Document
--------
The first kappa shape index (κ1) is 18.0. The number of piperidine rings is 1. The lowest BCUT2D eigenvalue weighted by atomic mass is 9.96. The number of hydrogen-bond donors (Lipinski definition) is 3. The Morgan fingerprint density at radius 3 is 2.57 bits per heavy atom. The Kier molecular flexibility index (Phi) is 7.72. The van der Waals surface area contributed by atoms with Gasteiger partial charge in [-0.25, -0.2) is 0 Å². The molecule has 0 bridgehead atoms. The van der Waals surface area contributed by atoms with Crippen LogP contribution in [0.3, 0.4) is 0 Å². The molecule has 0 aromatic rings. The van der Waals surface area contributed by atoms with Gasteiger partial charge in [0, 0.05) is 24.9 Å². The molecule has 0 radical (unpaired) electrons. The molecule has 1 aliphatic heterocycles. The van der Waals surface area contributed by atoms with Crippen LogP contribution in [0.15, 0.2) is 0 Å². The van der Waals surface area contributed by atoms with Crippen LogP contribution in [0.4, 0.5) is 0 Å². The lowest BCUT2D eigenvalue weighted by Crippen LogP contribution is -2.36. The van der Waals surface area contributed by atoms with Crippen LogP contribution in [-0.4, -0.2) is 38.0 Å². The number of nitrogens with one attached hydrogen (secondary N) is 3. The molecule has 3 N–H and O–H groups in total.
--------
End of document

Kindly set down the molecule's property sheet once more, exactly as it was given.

The first kappa shape index (κ1) is 18.0. The number of piperidine rings is 1. The lowest BCUT2D eigenvalue weighted by atomic mass is 9.96. The number of hydrogen-bond donors (Lipinski definition) is 3. The Morgan fingerprint density at radius 3 is 2.57 bits per heavy atom. The Kier molecular flexibility index (Phi) is 7.72. The van der Waals surface area contributed by atoms with Gasteiger partial charge in [-0.25, -0.2) is 0 Å². The molecule has 0 bridgehead atoms. The van der Waals surface area contributed by atoms with Crippen LogP contribution in [0.3, 0.4) is 0 Å². The molecule has 0 aromatic rings. The van der Waals surface area contributed by atoms with Gasteiger partial charge in [0, 0.05) is 24.9 Å². The molecule has 0 radical (unpaired) electrons. The molecule has 1 aliphatic heterocycles. The van der Waals surface area contributed by atoms with Crippen LogP contribution in [0.15, 0.2) is 0 Å². The van der Waals surface area contributed by atoms with Crippen LogP contribution in [0.4, 0.5) is 0 Å². The lowest BCUT2D eigenvalue weighted by Crippen LogP contribution is -2.36. The van der Waals surface area contributed by atoms with Crippen LogP contribution in [-0.4, -0.2) is 38.0 Å². The number of nitrogens with one attached hydrogen (secondary N) is 3. The molecule has 3 N–H and O–H groups in total.